The Objectives of the Health and Wellbeing New Silk Road Conference


  1. To establish a dialogue and a reflexion on the importance of cooperation in Health Global System

  2. Identify EU-China cooperation opportunities in Health Research and Innovation programs

  3. Understand complementarities between Chinese and European medical practices in Health Prevention and Health Promotion

  4. Establish pragmatic approach on cooperation on development of Health sustainable cities, Health and Wellbeing Tourism Cities and in Health Science Parks, Trade, Innovation and Industry


Health Silk Road: what is it and what does it look for?


The Initiative One Belt One Road and the 21st Century Maritime Silk Road (BRI) was launched by China in 2013 and from 2015 is being explained to the world as a platform for cooperation and connectivity with the objective of establishing a dialogue between China and the countries that want to join to solve global problems such as sustainable and balanced development, unimpeded trade, climate change, physical and digital infrastructures, and health among others.

The scope of this initiative is very broad and we can see that in its progress a more focused view is developed in various cooperation programs such as the Land Silk Road, the Maritime Silk Road, the Air Silk Road, the Green Silk Road, the Digital Silk Road, the Health Silk Road. The number of cooperation MOUs already signed with China in these BRI programs include 138 countries and 31 international organizations.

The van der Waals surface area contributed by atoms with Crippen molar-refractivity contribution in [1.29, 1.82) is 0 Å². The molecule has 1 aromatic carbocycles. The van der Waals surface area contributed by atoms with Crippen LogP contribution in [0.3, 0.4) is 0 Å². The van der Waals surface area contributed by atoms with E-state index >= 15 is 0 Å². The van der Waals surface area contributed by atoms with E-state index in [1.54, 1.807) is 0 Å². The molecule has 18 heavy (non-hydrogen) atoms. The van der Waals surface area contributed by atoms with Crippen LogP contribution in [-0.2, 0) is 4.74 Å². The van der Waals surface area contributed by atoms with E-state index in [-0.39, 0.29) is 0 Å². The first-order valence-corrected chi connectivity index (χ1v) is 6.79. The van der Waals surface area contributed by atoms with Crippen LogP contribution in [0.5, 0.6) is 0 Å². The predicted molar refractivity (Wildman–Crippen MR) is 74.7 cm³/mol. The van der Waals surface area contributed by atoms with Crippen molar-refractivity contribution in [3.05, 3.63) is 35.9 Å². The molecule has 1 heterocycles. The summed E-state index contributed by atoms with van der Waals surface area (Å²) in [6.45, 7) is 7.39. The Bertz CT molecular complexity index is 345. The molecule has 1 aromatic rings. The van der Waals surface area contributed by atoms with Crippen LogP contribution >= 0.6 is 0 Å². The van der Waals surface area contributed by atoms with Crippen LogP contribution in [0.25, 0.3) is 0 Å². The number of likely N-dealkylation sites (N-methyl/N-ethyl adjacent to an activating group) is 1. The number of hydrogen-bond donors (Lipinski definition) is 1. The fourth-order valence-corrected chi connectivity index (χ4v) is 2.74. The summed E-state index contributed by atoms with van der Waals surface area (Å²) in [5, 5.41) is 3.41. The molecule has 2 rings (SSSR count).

The expression Health Silk Road (健康丝绸之路) first comes out in 2015 and was then reinforced by President Xi Jinping, in 2017, during the BRI Forum through Beijing Communiqué of The Belt and Road Health Cooperation & Health Silk Road.


However, it was essentially after the disruption of COVID-19 pandemic that it gains a new meaning and strength, as it constitutes a way of building what President Xi Jinping called the “community of common health for mankind”.


The Health Silk Road assumes since then a relevant role in BRI and in Chinese diplomacy, aiming to position China as a responsible stakeholder in the global order, through global healthcare.

Despite Health Silk Road seems to be more a rhetoric concept rather than a practical one, there are already concrete actions that were undertaken globally to make it real, in terms of medical aid and building of medical infrastructures. It can be compared, in a similar way, with the Development Assistance for Health (DAH) programme and can lead the world to reflect on the potential that Chinese performance might have in the field of global health governance.